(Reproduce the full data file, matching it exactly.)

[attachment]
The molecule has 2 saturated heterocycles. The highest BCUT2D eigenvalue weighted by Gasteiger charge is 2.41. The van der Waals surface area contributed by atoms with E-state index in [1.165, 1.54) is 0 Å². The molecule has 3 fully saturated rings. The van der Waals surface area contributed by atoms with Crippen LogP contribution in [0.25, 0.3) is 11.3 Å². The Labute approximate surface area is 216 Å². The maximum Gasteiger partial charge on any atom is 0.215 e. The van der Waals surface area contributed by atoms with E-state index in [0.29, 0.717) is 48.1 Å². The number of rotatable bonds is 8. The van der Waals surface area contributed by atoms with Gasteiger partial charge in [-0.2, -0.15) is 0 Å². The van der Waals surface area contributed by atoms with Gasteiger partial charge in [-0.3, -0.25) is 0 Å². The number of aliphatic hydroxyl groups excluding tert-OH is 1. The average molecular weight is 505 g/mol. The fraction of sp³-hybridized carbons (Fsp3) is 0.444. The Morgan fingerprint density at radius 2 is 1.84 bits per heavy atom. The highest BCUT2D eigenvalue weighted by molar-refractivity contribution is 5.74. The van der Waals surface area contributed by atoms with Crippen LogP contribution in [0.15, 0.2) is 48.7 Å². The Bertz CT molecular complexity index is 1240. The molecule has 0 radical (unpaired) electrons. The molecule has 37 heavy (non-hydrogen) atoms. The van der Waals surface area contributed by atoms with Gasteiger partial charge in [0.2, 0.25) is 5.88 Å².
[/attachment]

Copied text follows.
The molecule has 2 saturated heterocycles. The highest BCUT2D eigenvalue weighted by Gasteiger charge is 2.41. The van der Waals surface area contributed by atoms with E-state index in [1.165, 1.54) is 0 Å². The molecule has 3 fully saturated rings. The van der Waals surface area contributed by atoms with Crippen LogP contribution in [0.25, 0.3) is 11.3 Å². The Labute approximate surface area is 216 Å². The maximum Gasteiger partial charge on any atom is 0.215 e. The van der Waals surface area contributed by atoms with E-state index in [0.29, 0.717) is 48.1 Å². The number of rotatable bonds is 8. The van der Waals surface area contributed by atoms with Gasteiger partial charge in [-0.2, -0.15) is 0 Å². The van der Waals surface area contributed by atoms with Gasteiger partial charge in [-0.3, -0.25) is 0 Å². The number of aliphatic hydroxyl groups excluding tert-OH is 1. The average molecular weight is 505 g/mol. The fraction of sp³-hybridized carbons (Fsp3) is 0.444. The Morgan fingerprint density at radius 2 is 1.84 bits per heavy atom. The highest BCUT2D eigenvalue weighted by molar-refractivity contribution is 5.74. The van der Waals surface area contributed by atoms with Crippen LogP contribution in [0.15, 0.2) is 48.7 Å². The Bertz CT molecular complexity index is 1240. The molecule has 0 radical (unpaired) electrons. The molecule has 37 heavy (non-hydrogen) atoms. The van der Waals surface area contributed by atoms with Gasteiger partial charge in [0.2, 0.25) is 5.88 Å².